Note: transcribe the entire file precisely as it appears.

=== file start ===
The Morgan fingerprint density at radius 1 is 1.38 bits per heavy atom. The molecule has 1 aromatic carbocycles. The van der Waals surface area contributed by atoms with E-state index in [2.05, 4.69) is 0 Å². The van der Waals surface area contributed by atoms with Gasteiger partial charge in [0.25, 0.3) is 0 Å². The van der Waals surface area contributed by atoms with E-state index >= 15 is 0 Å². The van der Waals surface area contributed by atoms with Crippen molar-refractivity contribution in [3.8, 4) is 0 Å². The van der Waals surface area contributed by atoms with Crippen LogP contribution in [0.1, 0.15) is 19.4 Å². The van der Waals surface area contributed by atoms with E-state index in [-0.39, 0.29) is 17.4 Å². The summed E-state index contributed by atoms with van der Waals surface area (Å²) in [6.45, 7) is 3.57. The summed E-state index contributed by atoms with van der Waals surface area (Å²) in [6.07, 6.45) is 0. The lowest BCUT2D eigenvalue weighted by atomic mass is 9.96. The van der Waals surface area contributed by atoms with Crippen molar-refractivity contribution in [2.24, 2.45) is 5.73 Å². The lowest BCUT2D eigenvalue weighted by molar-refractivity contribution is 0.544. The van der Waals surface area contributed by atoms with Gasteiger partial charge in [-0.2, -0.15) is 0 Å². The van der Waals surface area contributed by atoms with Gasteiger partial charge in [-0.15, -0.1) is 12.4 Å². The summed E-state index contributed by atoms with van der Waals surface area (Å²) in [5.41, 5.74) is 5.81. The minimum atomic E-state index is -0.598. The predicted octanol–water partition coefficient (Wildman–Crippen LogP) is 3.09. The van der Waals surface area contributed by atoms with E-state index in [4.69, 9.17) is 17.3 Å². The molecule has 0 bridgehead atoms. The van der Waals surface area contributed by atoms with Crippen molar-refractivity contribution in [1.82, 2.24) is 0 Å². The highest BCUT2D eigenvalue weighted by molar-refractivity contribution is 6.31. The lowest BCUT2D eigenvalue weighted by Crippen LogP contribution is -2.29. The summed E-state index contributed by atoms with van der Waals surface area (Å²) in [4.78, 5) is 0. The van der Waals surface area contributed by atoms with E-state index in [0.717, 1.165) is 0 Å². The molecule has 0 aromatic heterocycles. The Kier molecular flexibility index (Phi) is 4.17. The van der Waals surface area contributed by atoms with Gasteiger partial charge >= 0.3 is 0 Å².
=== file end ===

The Morgan fingerprint density at radius 1 is 1.38 bits per heavy atom. The molecule has 1 aromatic carbocycles. The van der Waals surface area contributed by atoms with E-state index in [2.05, 4.69) is 0 Å². The van der Waals surface area contributed by atoms with Gasteiger partial charge in [0.25, 0.3) is 0 Å². The van der Waals surface area contributed by atoms with E-state index >= 15 is 0 Å². The van der Waals surface area contributed by atoms with Crippen molar-refractivity contribution in [3.8, 4) is 0 Å². The van der Waals surface area contributed by atoms with Crippen LogP contribution in [0.1, 0.15) is 19.4 Å². The van der Waals surface area contributed by atoms with E-state index in [-0.39, 0.29) is 17.4 Å². The summed E-state index contributed by atoms with van der Waals surface area (Å²) in [6.45, 7) is 3.57. The summed E-state index contributed by atoms with van der Waals surface area (Å²) in [6.07, 6.45) is 0. The lowest BCUT2D eigenvalue weighted by atomic mass is 9.96. The van der Waals surface area contributed by atoms with Crippen molar-refractivity contribution in [2.24, 2.45) is 5.73 Å². The lowest BCUT2D eigenvalue weighted by molar-refractivity contribution is 0.544. The van der Waals surface area contributed by atoms with Gasteiger partial charge in [-0.2, -0.15) is 0 Å². The van der Waals surface area contributed by atoms with Gasteiger partial charge in [-0.15, -0.1) is 12.4 Å². The summed E-state index contributed by atoms with van der Waals surface area (Å²) in [5.41, 5.74) is 5.81. The minimum atomic E-state index is -0.598. The predicted octanol–water partition coefficient (Wildman–Crippen LogP) is 3.09. The van der Waals surface area contributed by atoms with E-state index in [4.69, 9.17) is 17.3 Å². The molecule has 0 bridgehead atoms. The van der Waals surface area contributed by atoms with Crippen molar-refractivity contribution in [1.82, 2.24) is 0 Å². The highest BCUT2D eigenvalue weighted by molar-refractivity contribution is 6.31. The lowest BCUT2D eigenvalue weighted by Crippen LogP contribution is -2.29. The summed E-state index contributed by atoms with van der Waals surface area (Å²) in [4.78, 5) is 0. The van der Waals surface area contributed by atoms with E-state index in [0.717, 1.165) is 0 Å². The molecule has 0 aromatic heterocycles. The Kier molecular flexibility index (Phi) is 4.17. The van der Waals surface area contributed by atoms with Gasteiger partial charge >= 0.3 is 0 Å².